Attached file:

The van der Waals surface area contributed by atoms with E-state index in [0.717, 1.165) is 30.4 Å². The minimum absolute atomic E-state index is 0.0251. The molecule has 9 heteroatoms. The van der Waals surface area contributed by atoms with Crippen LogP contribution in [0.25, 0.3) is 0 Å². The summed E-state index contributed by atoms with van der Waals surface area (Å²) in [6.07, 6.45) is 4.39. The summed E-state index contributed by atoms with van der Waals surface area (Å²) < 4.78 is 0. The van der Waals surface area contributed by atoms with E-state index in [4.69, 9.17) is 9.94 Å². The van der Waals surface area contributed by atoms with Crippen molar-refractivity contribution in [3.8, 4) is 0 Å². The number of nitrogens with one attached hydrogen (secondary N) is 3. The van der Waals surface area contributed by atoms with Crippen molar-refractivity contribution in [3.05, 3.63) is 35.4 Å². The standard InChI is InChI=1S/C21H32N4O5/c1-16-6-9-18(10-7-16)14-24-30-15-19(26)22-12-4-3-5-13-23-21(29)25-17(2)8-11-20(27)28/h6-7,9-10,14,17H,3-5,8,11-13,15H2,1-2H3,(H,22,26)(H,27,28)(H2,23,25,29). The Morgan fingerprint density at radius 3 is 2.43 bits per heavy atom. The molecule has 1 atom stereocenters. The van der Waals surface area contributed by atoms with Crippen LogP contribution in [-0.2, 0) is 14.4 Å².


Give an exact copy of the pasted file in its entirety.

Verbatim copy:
The van der Waals surface area contributed by atoms with E-state index in [0.717, 1.165) is 30.4 Å². The minimum absolute atomic E-state index is 0.0251. The molecule has 9 heteroatoms. The van der Waals surface area contributed by atoms with Crippen LogP contribution in [0.25, 0.3) is 0 Å². The summed E-state index contributed by atoms with van der Waals surface area (Å²) in [6.07, 6.45) is 4.39. The summed E-state index contributed by atoms with van der Waals surface area (Å²) < 4.78 is 0. The van der Waals surface area contributed by atoms with E-state index in [4.69, 9.17) is 9.94 Å². The van der Waals surface area contributed by atoms with Crippen molar-refractivity contribution in [3.8, 4) is 0 Å². The number of nitrogens with one attached hydrogen (secondary N) is 3. The van der Waals surface area contributed by atoms with Crippen molar-refractivity contribution in [3.05, 3.63) is 35.4 Å². The standard InChI is InChI=1S/C21H32N4O5/c1-16-6-9-18(10-7-16)14-24-30-15-19(26)22-12-4-3-5-13-23-21(29)25-17(2)8-11-20(27)28/h6-7,9-10,14,17H,3-5,8,11-13,15H2,1-2H3,(H,22,26)(H,27,28)(H2,23,25,29). The Morgan fingerprint density at radius 3 is 2.43 bits per heavy atom. The molecule has 1 atom stereocenters. The van der Waals surface area contributed by atoms with Crippen LogP contribution in [-0.2, 0) is 14.4 Å².